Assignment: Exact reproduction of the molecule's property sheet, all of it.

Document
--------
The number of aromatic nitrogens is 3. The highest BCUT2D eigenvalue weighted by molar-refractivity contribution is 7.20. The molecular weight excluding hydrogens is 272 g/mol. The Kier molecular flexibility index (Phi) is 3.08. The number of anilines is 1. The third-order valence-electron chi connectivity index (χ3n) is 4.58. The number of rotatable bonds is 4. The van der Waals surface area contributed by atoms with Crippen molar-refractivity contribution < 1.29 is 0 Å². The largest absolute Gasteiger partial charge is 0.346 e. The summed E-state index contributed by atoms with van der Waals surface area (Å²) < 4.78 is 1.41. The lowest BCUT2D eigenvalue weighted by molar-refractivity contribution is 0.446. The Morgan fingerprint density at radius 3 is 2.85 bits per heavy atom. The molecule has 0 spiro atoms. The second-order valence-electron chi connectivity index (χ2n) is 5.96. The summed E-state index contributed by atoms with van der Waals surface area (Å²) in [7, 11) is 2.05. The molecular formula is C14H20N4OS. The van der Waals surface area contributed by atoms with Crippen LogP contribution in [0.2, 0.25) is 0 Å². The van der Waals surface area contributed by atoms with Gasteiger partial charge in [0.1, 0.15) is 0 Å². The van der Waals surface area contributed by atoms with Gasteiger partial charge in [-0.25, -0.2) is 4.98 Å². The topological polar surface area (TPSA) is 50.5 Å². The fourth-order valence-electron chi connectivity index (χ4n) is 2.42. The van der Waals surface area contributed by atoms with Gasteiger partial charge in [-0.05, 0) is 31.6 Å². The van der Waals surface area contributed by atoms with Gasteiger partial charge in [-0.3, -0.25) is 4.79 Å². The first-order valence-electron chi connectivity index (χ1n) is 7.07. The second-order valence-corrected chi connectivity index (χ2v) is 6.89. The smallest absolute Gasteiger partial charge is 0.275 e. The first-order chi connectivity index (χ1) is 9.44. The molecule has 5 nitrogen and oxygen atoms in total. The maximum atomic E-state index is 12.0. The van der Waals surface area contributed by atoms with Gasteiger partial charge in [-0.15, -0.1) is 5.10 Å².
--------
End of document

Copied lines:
The number of aromatic nitrogens is 3. The highest BCUT2D eigenvalue weighted by molar-refractivity contribution is 7.20. The molecular weight excluding hydrogens is 272 g/mol. The Kier molecular flexibility index (Phi) is 3.08. The number of anilines is 1. The third-order valence-electron chi connectivity index (χ3n) is 4.58. The number of rotatable bonds is 4. The van der Waals surface area contributed by atoms with Crippen molar-refractivity contribution < 1.29 is 0 Å². The largest absolute Gasteiger partial charge is 0.346 e. The summed E-state index contributed by atoms with van der Waals surface area (Å²) < 4.78 is 1.41. The lowest BCUT2D eigenvalue weighted by molar-refractivity contribution is 0.446. The Morgan fingerprint density at radius 3 is 2.85 bits per heavy atom. The molecule has 0 spiro atoms. The second-order valence-electron chi connectivity index (χ2n) is 5.96. The summed E-state index contributed by atoms with van der Waals surface area (Å²) in [7, 11) is 2.05. The molecular formula is C14H20N4OS. The van der Waals surface area contributed by atoms with Crippen LogP contribution in [0.2, 0.25) is 0 Å². The van der Waals surface area contributed by atoms with Gasteiger partial charge in [0.1, 0.15) is 0 Å². The van der Waals surface area contributed by atoms with Gasteiger partial charge in [-0.25, -0.2) is 4.98 Å². The topological polar surface area (TPSA) is 50.5 Å². The fourth-order valence-electron chi connectivity index (χ4n) is 2.42. The van der Waals surface area contributed by atoms with Gasteiger partial charge in [-0.05, 0) is 31.6 Å². The van der Waals surface area contributed by atoms with Gasteiger partial charge in [-0.3, -0.25) is 4.79 Å². The first-order valence-electron chi connectivity index (χ1n) is 7.07. The second-order valence-corrected chi connectivity index (χ2v) is 6.89. The smallest absolute Gasteiger partial charge is 0.275 e. The first-order chi connectivity index (χ1) is 9.44. The molecule has 5 nitrogen and oxygen atoms in total. The maximum atomic E-state index is 12.0. The van der Waals surface area contributed by atoms with Gasteiger partial charge in [-0.15, -0.1) is 5.10 Å².